Close reading X: The reader-centred library service

Open book

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Chapter ten: Reader-centred strategy

There is so much important stuff in this last chapter – stop reading this, get your hands on the book and just read it!

The strands of advocacy and services and procedures are all linked into a strategic plan; yet I wonder how many of us in New Zealand school libraries have actually put any recent thought into a vision or goal for our libraries? Time, resourcing and staffing mean we often lack the opportunity to just sit and think, however, a number of big problems that can arise would be solved if we did. Maybe it’s time we give ourselves permission, or ask it of our principals, to think about the big picture so that we can ensure what we are doing day-to-day is effective and moving us towards our larger goals.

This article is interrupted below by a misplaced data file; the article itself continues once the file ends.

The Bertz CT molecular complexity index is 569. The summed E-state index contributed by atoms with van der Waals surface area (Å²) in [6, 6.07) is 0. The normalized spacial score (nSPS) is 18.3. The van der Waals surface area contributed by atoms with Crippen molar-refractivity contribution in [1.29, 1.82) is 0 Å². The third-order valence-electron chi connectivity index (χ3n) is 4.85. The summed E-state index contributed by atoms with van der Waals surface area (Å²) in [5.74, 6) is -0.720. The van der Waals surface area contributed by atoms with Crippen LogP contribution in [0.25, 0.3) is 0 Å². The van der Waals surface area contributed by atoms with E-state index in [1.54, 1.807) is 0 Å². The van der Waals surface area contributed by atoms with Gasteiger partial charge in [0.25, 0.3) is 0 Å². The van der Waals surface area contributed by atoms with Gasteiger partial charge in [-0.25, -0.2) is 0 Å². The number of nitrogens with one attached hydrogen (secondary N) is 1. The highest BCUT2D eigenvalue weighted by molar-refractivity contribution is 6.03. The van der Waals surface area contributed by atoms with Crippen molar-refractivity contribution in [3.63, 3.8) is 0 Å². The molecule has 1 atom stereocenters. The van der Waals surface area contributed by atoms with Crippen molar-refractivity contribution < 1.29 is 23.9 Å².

Of course, a school library’s goals should always be linked to those of the school and reflect the community they serve, but they should also have a vision of their own. How do you want the school library to be seen? to be used? to contribute to the school and community? From this thinking, a strategy can then be mapped out. From page 315:

A strategy should articulate why you’re doing what you’re doing, why it matters and how you can get to where you want to be with the least effort and use of resources…A clear strategy will help set priorities for daily work.